In early 2021, Geneva-based United Nations Institute for Training and Research (UNITAR) partnered with Swissnex and four major Boston-area academic institutions to help educate the next generation of leaders in the field of science diplomacy through the two-week course “Executive Summer Program on Innovations in Science Diplomacy.”
The UNITAR course, which specifically targeted least developed countries (LDCs), included 16 participants from 13 countries—Ghana, Zimbabwe, Kenya, Malawi, Senegal, Nigeria, Zambia, South Sudan, Fiji, Malaysia, Canada, and Germany— as well as Ambassador Alexandre Fasel, Switzerland’s first representative for science diplomacy.
“The need for international scientific cooperation has never been greater than in this moment of global crisis,” said Benjamin Bollmann, CEO of Swissnex in Boston. “We’re proud to be a part of such a brilliant group of people at the crossroads of science and policy.”
A fairer future for the global south
Over two weeks, participants heard from more than 35 speakers, including a decorated roster of former and current diplomats, academics, scientists, and more. “It was an eye-opening experience,” says Canadian participant Catherine Lefebvre, who currently works for Scotland-based photonics and quantum technology company M Squared Lasers.
“Some highlights were getting formal training on the role of science diplomats—bridging between science and policy—and learning how to effectively use the power of scientific knowledge while building common interests and trust,” says Lefebvre.
While science diplomacy is gaining momentum in the global north, international collaboration efforts must also include less-developed countries, says Senegalese participant Fatou Sagna, who currently serves as Technical Advisor to the President of the Economic, Social, and Environmental Council (ESEC) for Senegal.
Sagna says ensuring science has a role in implementing policy in the global south is crucial. “It is a real challenge in Africa to have access to up-to-date data using technology that does not require heavy infrastructures and investments,” she said, calling the Swissnex approach “a great illustration of how science can help policymakers by implementing technical solutions.”
For another Senegalese participant, Mame Fatime Diop, science diplomacy presents the opportunity of a lifetime. “I have always wanted to represent my country in international conferences and be at the heart of major decision-making bodies to ensure a fairer future for these millions of people who are the most vulnerable,” she says.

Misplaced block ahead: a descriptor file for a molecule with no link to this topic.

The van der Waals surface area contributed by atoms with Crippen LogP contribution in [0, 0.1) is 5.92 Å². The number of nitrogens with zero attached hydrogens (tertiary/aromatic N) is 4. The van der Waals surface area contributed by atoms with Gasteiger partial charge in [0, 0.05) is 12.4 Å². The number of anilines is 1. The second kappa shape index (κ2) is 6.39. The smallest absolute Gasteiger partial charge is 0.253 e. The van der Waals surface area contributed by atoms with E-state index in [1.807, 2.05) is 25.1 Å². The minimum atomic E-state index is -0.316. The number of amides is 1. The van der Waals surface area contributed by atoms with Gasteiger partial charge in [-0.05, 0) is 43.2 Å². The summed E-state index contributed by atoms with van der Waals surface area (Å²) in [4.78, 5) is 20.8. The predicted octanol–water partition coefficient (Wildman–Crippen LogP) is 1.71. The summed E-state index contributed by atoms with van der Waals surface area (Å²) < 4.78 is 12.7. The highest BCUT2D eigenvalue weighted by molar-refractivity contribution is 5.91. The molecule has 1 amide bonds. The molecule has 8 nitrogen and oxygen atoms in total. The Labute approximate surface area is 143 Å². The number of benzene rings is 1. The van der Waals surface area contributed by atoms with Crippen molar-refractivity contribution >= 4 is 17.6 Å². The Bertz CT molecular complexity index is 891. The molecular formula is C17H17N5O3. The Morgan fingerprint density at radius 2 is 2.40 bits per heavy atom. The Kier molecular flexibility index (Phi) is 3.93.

As a result of the UNITAR course, Diop, Sagna and another colleague are working on a roadmap of existing science diplomacy initiatives in Senegal. They intend to make proposals to “promote and develop a network of all stakeholders and a community of experts for extended and strengthened science diplomacy in Senegal.” Diop has a message to future UNITAR course participants: “Come as you are. Find out about your country’s achievements in science diplomacy and raise questions!”
Saving the planet with science-backed policy
The program also had participation from Fiji, an archipelago of more than 300 islands famed for its picturesque landscapes, palm-lined beaches, and dazzling coral reefs with clear lagoons. Since its independence in 1970, the small island nation has become a leader in the South Pacific and played a leading role in the formation of the Pacific Islands Forum. As an archipelago in the heart of the Pacific Ocean, Fiji also places a heavy emphasis on environmental governance and international cooperation on combating climate change.
Sandeep K Singh, a program participant who has served as Fiji’s Director of Environment since 2016, emphasizes the importance of science diplomacy in her work. “I run a science-based department for the government of Fiji, and we frequently require diplomatic interventions and engagement with a wide range of stakeholders,” says Singh.
Singh strongly believes that science should be the core and basis for decisions made in the environmental governance sphere, and that “science should be taken seriously by policy makers if we are to save our planet.” She added that “the science of climate change is clear and must not be ignored.”
Participating in the UNITAR program, according to Singh, gave her “an opportunity to model an intertwining approach towards situations that demanded a diplomatic disposition while conveying science-based decisions to significant stakeholder groups.”
Singh was so dedicated to completing the program that she didn’t let a 16-hour time difference get in the way. “Joining the program from the Pacific meant that I’d spend all night awake until dawn every day,” reflected Singh. “The interactive sessions, exercises, intense discussions, and debates kept me active and glued to the program throughout those long nights.”
A growing community of practice
The course is slated to return for its second edition in 2022, with participants, organizers, and speakers already working to shape future editions of the program. Swissnex organizer Jonas Brunschwig, who recently started his tenure as CEO of Swissnex in India, remained confident in the program’s future success. “Knowing that this program seeded a community of practice that will continue to grow in time as the program continues over the next couple of years is an achievement to be very excited about for all of us.”
The Executive Summer Program on Innovations in Science Diplomacy was initiated by the Science Diplomacy Center and is run in collaboration with the Program on Negotiation (PON) at Harvard Law School, Massachusetts Institute of Technology (MIT), University of Massachusetts Boston (UMass Boston), Boston University (BU), the Science Diplomacy Center, and Swissnex in Boston and New York.
For more information on the 2022 edition of the program, please contact our head of Academic Engagement, Brendan Karch.